Wall Street usually begins the year with an exercise in predicting the unpredictable.
It is human nature to try to predict the future even though there is no evidence that the short-term future of the investment markets can be predicted in a consistent manner. We do know, however, that when stocks are selling at high valuations as they are today, future returns are likely to be lower. When bonds are yielding 1%, we know that returns are most likely going to be very low, too.
Rob Arnott is the founder of Research Affiliates (RAFI), which is a research driven investment firm that mostly manages various index funds using “smart beta.” He has had a distinguished and successful career as both an academic and an investor. We think RAFI’s funds are mildly interesting, but what we really like is RAFI’s real return forecasts for different asset classes. RAFI’s forecasts have been reasonably accurate in the past and, unfortunately, its return forecasts over the next ten years are relatively low. “Real Return,” as used in the chart below, are returns in excess of inflation. Many inflation estimates are roughly 2.2% annually, so you would need to add 2.2% to the below return forecasts to arrive at the annual total return forecast based on RAFI’s Real Return forecasts.
In most cases, investors require a minimum real return of 4-6% annually to make their financial plans work over the long term. With real return forecasts in most traditional asset classes below this level over the next ten years based on RAFI’s Real Return forecasts, we think it is going to be a challenging time for investors. Keep in mind that for many of our clients, investing is at least a 20 year process and return forecasts can change quickly if we have a bear market.
This period of low returns has actually been in place since 2000. The U.S. stock market as measured by the S&P 500 has averaged a 4.4% return (or 2.3% real return in excess of inflation) since 2000.
Returns over the long-term tend to go through cycles. High returns inevitably result in high valuations, which then lead to low returns until valuations return to earth. The low returns set the table for future higher returns. As humans, when an asset class has had high near term performance, we tend to think that the high returns will continue, but it often works in opposite fashion. Currently, many of the traditional asset classes have higher valuations, and in the case of longer term bonds, valuations are in nosebleed territory. This is a primary factor in why future returns are expected to be so low.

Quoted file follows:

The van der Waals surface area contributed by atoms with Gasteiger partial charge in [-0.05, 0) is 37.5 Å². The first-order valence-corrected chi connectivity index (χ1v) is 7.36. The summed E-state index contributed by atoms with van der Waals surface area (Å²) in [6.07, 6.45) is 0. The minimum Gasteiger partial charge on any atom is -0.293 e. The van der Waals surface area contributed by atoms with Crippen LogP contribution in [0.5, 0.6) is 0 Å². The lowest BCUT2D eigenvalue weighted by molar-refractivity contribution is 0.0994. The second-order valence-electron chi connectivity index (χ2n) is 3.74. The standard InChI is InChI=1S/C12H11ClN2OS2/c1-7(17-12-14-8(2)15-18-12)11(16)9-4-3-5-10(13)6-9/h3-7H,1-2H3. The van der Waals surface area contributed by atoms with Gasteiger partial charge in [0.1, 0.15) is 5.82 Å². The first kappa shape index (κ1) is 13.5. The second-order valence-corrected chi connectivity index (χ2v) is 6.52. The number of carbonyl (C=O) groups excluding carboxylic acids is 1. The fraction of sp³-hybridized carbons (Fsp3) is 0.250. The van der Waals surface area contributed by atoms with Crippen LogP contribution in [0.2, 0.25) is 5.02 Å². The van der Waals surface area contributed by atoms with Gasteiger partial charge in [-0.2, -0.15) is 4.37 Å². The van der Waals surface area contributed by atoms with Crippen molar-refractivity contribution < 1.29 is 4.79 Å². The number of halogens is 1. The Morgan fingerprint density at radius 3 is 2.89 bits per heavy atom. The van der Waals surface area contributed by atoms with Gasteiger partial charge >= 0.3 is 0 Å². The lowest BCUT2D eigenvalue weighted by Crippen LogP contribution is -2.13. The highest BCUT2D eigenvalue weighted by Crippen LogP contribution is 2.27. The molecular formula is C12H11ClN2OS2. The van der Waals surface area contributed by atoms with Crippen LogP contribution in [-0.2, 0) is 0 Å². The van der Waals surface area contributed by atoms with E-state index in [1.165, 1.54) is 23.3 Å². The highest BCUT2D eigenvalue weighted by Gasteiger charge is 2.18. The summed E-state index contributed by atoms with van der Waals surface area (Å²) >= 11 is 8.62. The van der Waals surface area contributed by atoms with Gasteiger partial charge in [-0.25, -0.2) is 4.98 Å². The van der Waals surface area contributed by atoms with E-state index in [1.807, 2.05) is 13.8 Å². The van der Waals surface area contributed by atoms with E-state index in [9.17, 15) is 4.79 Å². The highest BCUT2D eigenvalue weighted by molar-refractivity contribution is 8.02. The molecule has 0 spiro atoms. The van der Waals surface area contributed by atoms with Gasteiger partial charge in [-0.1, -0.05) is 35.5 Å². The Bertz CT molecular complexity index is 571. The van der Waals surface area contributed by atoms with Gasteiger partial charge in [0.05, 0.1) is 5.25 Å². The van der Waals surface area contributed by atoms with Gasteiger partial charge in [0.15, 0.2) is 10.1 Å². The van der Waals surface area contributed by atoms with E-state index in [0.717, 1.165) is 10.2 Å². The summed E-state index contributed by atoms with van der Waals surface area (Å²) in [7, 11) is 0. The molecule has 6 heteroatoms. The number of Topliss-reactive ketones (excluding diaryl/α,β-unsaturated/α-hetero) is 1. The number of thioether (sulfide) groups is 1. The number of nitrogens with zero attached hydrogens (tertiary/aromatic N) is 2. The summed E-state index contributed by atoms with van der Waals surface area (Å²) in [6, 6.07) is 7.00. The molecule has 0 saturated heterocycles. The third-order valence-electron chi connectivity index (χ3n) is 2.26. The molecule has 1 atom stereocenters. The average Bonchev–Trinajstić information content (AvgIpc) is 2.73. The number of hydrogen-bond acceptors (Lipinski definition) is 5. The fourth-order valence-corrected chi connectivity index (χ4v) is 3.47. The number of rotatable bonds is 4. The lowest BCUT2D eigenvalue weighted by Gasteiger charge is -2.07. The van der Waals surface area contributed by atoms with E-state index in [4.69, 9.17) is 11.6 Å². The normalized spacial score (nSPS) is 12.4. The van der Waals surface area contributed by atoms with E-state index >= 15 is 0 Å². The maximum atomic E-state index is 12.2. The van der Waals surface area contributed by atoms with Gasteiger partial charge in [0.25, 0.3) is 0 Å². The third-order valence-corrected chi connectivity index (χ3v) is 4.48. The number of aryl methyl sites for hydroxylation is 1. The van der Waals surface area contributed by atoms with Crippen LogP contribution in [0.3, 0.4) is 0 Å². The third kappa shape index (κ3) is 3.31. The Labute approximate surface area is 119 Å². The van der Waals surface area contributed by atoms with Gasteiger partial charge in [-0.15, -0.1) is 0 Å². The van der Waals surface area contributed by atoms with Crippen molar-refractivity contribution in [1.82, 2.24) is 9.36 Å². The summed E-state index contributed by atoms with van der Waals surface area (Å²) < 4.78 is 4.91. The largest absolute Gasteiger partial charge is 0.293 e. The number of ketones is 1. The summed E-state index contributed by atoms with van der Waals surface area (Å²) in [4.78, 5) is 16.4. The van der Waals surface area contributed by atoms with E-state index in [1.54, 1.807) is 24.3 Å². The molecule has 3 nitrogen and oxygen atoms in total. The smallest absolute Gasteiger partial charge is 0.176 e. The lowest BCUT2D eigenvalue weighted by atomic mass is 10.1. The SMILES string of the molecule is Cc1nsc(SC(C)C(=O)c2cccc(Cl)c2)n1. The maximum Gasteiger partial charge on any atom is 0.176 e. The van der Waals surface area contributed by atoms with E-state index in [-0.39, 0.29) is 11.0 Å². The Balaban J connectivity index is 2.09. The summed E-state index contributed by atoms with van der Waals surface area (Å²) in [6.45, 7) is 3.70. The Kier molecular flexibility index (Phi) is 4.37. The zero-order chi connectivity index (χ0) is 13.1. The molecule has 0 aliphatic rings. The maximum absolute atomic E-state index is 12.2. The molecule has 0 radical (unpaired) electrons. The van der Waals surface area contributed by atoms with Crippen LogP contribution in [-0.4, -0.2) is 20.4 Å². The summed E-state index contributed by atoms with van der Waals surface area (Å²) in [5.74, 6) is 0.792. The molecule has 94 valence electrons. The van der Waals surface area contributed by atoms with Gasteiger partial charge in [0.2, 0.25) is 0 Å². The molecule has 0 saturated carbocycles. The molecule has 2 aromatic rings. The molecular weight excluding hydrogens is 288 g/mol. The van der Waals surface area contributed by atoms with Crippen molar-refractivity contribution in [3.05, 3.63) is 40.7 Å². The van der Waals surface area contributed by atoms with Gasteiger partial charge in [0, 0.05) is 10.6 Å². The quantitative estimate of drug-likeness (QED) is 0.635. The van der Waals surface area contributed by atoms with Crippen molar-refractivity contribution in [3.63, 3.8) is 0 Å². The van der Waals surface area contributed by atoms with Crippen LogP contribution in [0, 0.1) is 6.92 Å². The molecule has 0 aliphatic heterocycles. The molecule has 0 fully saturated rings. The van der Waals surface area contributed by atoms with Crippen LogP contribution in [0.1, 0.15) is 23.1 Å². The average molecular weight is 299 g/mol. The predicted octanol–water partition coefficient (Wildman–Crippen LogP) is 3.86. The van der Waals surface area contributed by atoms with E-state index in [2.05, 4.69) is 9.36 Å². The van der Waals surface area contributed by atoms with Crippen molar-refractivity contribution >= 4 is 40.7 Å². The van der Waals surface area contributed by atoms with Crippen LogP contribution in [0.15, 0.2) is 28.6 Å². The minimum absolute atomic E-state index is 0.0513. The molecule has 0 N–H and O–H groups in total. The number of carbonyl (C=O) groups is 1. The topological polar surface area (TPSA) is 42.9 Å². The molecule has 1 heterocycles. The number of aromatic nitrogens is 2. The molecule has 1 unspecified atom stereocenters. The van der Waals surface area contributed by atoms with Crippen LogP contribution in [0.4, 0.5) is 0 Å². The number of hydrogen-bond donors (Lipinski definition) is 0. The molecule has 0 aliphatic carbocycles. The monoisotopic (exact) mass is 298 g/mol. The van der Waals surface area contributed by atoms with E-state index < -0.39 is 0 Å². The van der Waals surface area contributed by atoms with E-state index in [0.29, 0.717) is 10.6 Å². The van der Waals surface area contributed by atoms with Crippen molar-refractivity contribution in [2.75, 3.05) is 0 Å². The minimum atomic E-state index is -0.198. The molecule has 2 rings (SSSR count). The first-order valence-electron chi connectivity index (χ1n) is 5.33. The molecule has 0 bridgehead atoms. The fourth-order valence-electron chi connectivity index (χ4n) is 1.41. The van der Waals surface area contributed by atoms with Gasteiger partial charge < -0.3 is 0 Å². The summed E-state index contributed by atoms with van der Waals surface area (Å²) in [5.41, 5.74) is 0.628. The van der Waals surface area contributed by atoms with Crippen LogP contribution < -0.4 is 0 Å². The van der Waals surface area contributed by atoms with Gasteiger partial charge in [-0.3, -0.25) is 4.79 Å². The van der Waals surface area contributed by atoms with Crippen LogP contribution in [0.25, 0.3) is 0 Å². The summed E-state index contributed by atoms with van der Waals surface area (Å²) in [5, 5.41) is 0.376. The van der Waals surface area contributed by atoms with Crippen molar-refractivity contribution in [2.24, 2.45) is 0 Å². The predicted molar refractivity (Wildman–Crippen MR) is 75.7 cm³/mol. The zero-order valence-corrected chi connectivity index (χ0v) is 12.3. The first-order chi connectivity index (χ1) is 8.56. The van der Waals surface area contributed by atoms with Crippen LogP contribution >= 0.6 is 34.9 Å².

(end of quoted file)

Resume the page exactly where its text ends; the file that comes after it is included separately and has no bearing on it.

When we started Freestone in March of 1999, the U.S. stock market was at record high valuations (similar to today) and we believed that the future returns for U.S. Stocks were going to be low. This turned out to be correct. Here is a quote from our very first client letter in the Spring of 1999:
“Currently the mania du jour is the stock market. Evidence is everywhere that it will end very poorly for those that get caught up in it.”
The major difference between 1999 and today is the yield on the 10 year Treasury bond. In 1999 the yield was 6.4% versus the 2.2% it is today. The higher yield in 1999 allowed the Federal Reserve to reduce interest rates dramatically, which propped up stock prices. The Fed doesn’t have that luxury today.
Our Thoughts: Today’s Low Return Environment
- Maintain overall lower stock market exposure than normal.
- Increase the percentage invested in non-U.S. stocks. We believe future returns will be higher for non-U.S. stocks.
- Increase short term bond exposure as a place to hold cash while waiting for better prices.
- Continue to overweight non-traditional investments.
- Take a long-term view to investing – a low return environment cannot persist forever. At some point in the future, we will enter a period where returns will be much higher than today.
We encourage you to contact a Client Advisor with any questions.
Important Disclosures: This article contains general information, opinions and market commentary and is only a summary of certain issues and events that we believe might be of interest generally. Nothing in this article is intended to provide, and you should not rely on it for, accounting, legal, tax or investment advice or recommendations. We are not making any specific recommendations regarding any security or investment or wealth management strategy, and you should not make any decisions based on the information in this article. While we believe the information in this article is reliable, we do not make any representation or warranty concerning the accuracy of any data in this article and we disclaim any liability arising out of your use of, or reliance on, such information. The information and opinions in this article are subject to change without notice, and we do not undertake any responsibility to update any information herein or advise you of any change in such information in the future. This article speaks only as of the date indicated. Past performance of any investment or wealth management strategy or program is not a reliable indicator of future results. Portions of this article constitute “forward thinking statements” and are subject to a number of significant to a number of significant risks and uncertainties. Any such forward-looking statements should not be relied upon as predictions of future events or results.